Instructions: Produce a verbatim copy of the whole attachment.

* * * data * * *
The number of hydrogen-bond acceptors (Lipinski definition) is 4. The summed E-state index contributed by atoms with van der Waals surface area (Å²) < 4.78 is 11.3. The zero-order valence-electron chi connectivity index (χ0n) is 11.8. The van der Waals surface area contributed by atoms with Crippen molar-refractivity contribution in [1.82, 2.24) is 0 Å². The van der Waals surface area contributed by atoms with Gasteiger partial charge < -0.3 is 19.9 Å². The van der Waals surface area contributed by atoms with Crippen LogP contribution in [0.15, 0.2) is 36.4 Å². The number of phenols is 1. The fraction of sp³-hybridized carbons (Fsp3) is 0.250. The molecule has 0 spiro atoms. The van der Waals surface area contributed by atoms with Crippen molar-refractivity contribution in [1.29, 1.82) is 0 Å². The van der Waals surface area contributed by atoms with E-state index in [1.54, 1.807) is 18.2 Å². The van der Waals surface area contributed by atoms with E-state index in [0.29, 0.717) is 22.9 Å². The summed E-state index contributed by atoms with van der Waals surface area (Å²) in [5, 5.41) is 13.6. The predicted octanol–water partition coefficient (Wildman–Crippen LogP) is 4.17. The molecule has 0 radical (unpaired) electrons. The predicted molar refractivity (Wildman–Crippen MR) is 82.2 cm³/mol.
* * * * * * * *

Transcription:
The number of hydrogen-bond acceptors (Lipinski definition) is 4. The summed E-state index contributed by atoms with van der Waals surface area (Å²) < 4.78 is 11.3. The zero-order valence-electron chi connectivity index (χ0n) is 11.8. The van der Waals surface area contributed by atoms with Crippen molar-refractivity contribution in [1.82, 2.24) is 0 Å². The van der Waals surface area contributed by atoms with Gasteiger partial charge < -0.3 is 19.9 Å². The van der Waals surface area contributed by atoms with Crippen LogP contribution in [0.15, 0.2) is 36.4 Å². The number of phenols is 1. The fraction of sp³-hybridized carbons (Fsp3) is 0.250. The molecule has 0 spiro atoms. The van der Waals surface area contributed by atoms with Crippen molar-refractivity contribution in [1.29, 1.82) is 0 Å². The van der Waals surface area contributed by atoms with E-state index in [1.54, 1.807) is 18.2 Å². The van der Waals surface area contributed by atoms with E-state index in [0.29, 0.717) is 22.9 Å². The summed E-state index contributed by atoms with van der Waals surface area (Å²) in [5, 5.41) is 13.6. The predicted octanol–water partition coefficient (Wildman–Crippen LogP) is 4.17. The molecule has 0 radical (unpaired) electrons. The predicted molar refractivity (Wildman–Crippen MR) is 82.2 cm³/mol.